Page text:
CLEVELAND—Lubrizol Corp.'s LifeScience Polymers division has launched a flame-retardant thermoplastic polyurethane designed for medical applications, including wire and cable components.
The TPU is an expansion of a polymer the company introduced last year, AR-62, an extremely soft, non-plasticized material.
The firm was looking to create a material that could be extruded and injection molded, but also maintains a rubber feel.
The flame-retardant TPU took about six to eight months to develop, according to company officials. The product is made at a number of Lubrizol's facilities throughout the U.S. and marketed globally.
"So far we've seen potential applications for replacing materials like rubber," said Uwe Winzen, global marketing manager of Lubrizol's LifeScience Polymers division. "Now we're looking to go into applications that are a little harder. We're looking at more traditional products that wanted to have flame retardancy built into it but were not able to."
The product was featured in June at the Medical Design & Manufacturing East conference in Philadelphia. Winzen said customer feedback has been phenomenal since its release.
"I would say this has been record feedback in terms of interest," he said.
To ensure it was suitable for medical applications, the TPU exhibits low smoke and toxicology. According to Ralf Huether, global business manager of Lubrizol's LifeScience Polymers division, the TPU also is flame retardant with a limiting oxygen index of 30.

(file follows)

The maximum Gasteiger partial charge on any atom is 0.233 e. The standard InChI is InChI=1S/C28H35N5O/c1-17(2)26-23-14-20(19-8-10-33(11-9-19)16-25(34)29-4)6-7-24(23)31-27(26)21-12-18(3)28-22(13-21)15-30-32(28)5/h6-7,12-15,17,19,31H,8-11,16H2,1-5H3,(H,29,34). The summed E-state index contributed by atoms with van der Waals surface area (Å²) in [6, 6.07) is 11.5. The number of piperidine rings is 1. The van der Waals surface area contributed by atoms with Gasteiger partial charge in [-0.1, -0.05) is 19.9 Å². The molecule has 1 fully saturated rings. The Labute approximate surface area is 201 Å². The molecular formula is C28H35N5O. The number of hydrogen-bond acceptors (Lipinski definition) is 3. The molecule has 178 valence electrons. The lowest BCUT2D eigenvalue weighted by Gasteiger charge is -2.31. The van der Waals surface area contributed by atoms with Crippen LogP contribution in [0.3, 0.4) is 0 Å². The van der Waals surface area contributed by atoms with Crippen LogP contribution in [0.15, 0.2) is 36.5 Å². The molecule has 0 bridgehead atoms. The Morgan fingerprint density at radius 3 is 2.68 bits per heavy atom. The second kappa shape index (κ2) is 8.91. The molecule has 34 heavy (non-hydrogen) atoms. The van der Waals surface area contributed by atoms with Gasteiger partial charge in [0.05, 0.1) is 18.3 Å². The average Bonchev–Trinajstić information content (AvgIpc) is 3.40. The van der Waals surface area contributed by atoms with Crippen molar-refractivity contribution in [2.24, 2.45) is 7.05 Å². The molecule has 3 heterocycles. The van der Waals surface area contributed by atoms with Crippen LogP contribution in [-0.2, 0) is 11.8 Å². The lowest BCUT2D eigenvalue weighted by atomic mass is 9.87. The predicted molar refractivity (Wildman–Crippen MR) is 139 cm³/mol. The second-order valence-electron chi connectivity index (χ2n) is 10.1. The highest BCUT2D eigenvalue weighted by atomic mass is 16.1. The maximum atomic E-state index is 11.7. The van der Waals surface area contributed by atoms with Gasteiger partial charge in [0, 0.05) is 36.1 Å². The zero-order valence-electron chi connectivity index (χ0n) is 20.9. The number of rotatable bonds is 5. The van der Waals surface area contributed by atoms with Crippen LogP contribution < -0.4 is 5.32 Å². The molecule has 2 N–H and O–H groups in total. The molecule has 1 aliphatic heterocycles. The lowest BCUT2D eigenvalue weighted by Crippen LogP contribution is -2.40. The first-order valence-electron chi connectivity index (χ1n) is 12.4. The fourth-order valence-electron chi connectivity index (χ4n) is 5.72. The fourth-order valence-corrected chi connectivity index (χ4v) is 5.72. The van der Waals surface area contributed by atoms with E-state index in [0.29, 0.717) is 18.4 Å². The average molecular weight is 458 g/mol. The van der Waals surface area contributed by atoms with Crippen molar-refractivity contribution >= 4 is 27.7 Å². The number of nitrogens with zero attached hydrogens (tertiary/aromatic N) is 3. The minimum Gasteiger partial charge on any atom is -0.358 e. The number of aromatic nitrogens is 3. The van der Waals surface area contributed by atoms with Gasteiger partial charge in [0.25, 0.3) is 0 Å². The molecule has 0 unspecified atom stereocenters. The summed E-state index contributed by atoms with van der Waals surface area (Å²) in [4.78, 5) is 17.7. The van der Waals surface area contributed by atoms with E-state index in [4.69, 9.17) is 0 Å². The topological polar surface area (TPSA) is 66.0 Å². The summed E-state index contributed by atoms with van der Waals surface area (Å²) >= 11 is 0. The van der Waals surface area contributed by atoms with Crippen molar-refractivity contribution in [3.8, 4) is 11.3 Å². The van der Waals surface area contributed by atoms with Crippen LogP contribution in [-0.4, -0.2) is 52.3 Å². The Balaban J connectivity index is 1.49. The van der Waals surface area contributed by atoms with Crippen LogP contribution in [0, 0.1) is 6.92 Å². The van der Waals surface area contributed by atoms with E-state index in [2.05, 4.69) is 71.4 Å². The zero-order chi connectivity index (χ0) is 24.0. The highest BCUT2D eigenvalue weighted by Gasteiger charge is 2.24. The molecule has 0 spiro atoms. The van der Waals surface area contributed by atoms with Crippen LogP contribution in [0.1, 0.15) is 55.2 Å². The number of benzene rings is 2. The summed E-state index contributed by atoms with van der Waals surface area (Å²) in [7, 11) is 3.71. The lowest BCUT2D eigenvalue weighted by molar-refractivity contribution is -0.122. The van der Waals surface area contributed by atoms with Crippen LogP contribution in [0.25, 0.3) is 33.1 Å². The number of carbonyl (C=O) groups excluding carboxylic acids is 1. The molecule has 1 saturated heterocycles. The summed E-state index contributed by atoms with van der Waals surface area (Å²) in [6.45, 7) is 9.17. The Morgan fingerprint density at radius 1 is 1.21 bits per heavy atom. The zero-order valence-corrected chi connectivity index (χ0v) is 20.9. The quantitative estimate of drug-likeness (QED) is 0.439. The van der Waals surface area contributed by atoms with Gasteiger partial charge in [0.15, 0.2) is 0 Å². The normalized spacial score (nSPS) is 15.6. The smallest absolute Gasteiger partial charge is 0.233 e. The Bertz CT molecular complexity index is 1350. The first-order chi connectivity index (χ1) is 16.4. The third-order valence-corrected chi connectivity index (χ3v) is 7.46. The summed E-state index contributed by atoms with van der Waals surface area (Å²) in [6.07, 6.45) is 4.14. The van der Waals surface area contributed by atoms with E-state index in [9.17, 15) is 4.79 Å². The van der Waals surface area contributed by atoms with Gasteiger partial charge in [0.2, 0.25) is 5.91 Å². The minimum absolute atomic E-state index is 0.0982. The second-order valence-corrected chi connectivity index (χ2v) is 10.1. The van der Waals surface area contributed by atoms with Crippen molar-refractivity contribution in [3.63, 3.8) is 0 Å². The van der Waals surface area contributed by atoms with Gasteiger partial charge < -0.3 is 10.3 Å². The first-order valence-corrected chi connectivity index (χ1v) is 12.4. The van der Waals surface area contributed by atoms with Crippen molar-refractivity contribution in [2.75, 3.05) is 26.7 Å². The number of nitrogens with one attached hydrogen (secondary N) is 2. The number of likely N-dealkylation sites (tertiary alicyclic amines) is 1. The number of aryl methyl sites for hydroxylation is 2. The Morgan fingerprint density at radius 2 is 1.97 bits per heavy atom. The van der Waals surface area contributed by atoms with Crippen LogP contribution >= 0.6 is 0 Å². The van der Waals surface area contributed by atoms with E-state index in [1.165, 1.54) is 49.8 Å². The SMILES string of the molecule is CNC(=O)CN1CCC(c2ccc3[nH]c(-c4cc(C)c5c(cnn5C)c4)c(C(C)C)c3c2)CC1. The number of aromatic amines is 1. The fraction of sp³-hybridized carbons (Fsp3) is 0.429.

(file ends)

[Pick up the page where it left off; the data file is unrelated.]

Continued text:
That means it would have to be in an environment consisting of 30 percent oxygen for the flame to keep burning. The material contains no plasticizer, no solvents or any chemical reactions are involved in the process.
Winzen said because the material can be injection molded and extruded, it can be customized to different sizes and thickness depending on a customer's needs. Lubrizol can even mix and match hardness within the same product for customers who may want a soft shell on the inside of their products and a hard shell on the outside.
Compounds can be molded together with 100 percent compatibility because each TPU has the same chemistry.
This gives Lubrizol the ability to customize these materials to a variety of customer needs—including size, hardness and color.
"The customer is not limited by any means," Winzen said. "If the customer wants to have a different color, or an additional functionality built into the polymer, we can do this while making the polymer."
Lubrizol initially targeted the TPU for wire and cable use in the medical industry, but according to Winzen, the TPU can be used for enclosures and analytical equipment such as defibrillators or heart monitors. The company also is looking at applications in tubing and general medical and surgical instruments.
Lubrizol is working on expanding this technology into other grades harder than 62.
The company is targeting grades ranging from 70-90 to add to the product line in the near future.